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Immune System Booster Bests Chemotherapy in Cancer Study

John Ryan of Aldie, Virginia, diagnosed with incurable lung cancer two years ago, was assigned to receive the immunotherapy drug Opdivo in a study two years ago; three months later, his tumor had been reduced by 65 percent.

Cancer researchers say a new drug that boosts the body's immune system to attack tumors is less toxic and performs better than traditional chemotherapy in fighting a form of lung cancer.

In a study of 582 previously treated patients, Opdivo — one of three U.S.-approved drugs that stimulate the immune system — reduced by 27 percent the risk of death from one form of non-small-cell lung cancer, compared with chemotherapy.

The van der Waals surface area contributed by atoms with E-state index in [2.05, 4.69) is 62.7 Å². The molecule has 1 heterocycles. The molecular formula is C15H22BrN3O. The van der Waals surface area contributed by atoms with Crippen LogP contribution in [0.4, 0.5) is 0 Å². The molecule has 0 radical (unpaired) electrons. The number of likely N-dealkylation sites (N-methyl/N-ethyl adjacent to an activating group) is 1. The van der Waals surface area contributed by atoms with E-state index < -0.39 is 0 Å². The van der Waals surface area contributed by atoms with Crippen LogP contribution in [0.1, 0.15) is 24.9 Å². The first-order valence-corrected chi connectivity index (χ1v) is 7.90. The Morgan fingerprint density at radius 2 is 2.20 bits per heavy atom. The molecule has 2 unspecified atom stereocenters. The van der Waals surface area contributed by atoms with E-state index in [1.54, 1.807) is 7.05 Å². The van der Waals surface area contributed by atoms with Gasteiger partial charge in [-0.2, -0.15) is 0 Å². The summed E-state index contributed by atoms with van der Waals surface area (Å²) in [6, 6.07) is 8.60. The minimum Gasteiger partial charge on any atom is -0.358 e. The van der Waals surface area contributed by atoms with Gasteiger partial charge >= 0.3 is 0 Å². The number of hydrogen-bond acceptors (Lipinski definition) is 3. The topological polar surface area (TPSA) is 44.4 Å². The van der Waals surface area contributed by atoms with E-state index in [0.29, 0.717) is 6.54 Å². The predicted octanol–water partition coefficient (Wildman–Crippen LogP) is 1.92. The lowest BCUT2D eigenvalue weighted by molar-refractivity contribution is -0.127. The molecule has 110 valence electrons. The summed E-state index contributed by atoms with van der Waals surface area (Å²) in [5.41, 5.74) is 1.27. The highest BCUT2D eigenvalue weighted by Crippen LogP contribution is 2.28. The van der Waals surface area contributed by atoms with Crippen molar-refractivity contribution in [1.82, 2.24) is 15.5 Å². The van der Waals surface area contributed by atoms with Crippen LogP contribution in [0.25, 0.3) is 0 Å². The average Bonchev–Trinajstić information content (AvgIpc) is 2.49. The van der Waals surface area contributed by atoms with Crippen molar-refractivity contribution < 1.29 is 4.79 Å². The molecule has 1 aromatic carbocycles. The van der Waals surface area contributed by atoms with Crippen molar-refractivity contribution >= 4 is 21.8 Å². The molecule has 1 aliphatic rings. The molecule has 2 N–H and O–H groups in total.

It also shrank tumors for nearly 20 percent of those patients, while the chemo medication docetaxel was effective in just over 12 percent of the patients.

Scientists say Opdivo, known generically as nivolumab, works by blocking a protein that prevents the human immune system from attacking cancer cells.

Researcher Fouad Namouni, who oversees Opdivo development for the pharmaceutical giant Bristol Myers Squibb, told Reuters that the findings signal "the end of the chemotherapy era in second-line treatment of lung cancer."

In a separate study, researchers from Johns Hopkins University and elsewhere found that genetic testing can predict whether cancers in some people will respond to the immunotherapy.

The findings were discussed Friday in Chicago at the opening of an annual meeting of the American Society of Clinical Oncology.